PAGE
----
and cultural concerns relating to Australian film and

television. ·

In August 1988, I addressed the 43rd Annual Motion Picture

Industry Convention in Queensland and raised many issues

which I felt were crucial to the survival and growth of the

film industry in Australia* the uniqueness of Australian quality being compromised by the pressing need for overseas presales; the unwelcome pressures of "internationalization";

financial confusion with new Government funding

arrangements; the need for clear definition of the roles of

the various and multiplying funding and support agencies; the neglect of the National Film and Sound Archives; the

need for more support of script development and the need for a new look at questions related to the distribution of Australian films. All of these concerns must be raised again today because none of the issues has been resolved.


They are important because they will affect deeply the Australian film industry, and its reservoirs of still

untapped potential.

When considering future directions in the industry, one cannot avoid looking at both the cultural and financial concerns raised, because to ignore either is to misunderstand the nature of the industry.

The first priority must be establishing a secure future for

the industry in which artistic development is possible and


The Australian industry still retains a reputation for individuality and innovation throughout the world, and this is still justified - but I wonder for how much longer? We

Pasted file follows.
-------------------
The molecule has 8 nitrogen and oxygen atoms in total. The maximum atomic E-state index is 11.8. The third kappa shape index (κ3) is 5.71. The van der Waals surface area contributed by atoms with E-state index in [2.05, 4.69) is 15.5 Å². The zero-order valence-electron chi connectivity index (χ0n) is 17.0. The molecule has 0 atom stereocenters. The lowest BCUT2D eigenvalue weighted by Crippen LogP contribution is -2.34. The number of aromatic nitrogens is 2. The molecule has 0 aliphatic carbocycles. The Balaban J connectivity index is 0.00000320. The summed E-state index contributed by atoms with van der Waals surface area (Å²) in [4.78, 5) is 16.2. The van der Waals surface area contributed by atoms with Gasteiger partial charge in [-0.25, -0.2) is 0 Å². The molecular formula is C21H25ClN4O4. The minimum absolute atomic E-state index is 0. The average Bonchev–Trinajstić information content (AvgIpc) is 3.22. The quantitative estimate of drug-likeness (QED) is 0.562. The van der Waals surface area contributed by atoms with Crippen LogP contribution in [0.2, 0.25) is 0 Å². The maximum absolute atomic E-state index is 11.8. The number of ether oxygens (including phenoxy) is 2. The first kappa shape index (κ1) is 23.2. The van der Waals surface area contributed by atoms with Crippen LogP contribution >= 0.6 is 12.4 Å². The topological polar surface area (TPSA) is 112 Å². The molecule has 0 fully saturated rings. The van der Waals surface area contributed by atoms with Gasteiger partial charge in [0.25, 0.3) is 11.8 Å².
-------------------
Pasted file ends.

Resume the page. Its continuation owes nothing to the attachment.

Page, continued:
have a unique multiplicity of styles in our art, but often

with a common thread of individualism, signalled by a certain dry wit, and the flaunting of authority and

convention. It is this spirit of individualism which must

be protected by ensuring that the industry continues to be healthy and able to support new initiatives. However, more

and more as commercial success becomes necessary for survival, the makers of commercial films seem to be finding

less and less opportunity to be innovative and to make a

film without being concerned as to its overseas presale value; presales being notorious for supporting ideas which

have already been proven at the box office rather than new

ideas. In this kind of financial climate, it is the smaller

independent producers who suffer most, because they do not

have the financial backing of larger international

production and distribution companies.

I fear this trend is likely to be exacerbated by the behaviour of the Film Finance Corporation if we are to judge from its first Annual Report. This Report announces two "new policies" to be put in place for next year. While the

second of these makes some reference to "talented but


relatively Inexperienced film makers" who arc to be "matched" with experienced personnel, the first new policy

is to "target proven industry performers, and thus take a more pro-active approach within the industry" (p.13). This policy of "picking winners" is one with which I profoundly

disagree, and as Minister it is one which I would not


Many are now warning of the imminent collapse, financially and artistically, of the Australian film industry.

Elizabeth Jacka in The Imaginary Industry (Nov 1988)

identifies only 11 theatrical features out of 126 listed in

the 1987 AFC Annual Report and produced between 1983/84 and 1986/87 as "the films the Australian industry is proud it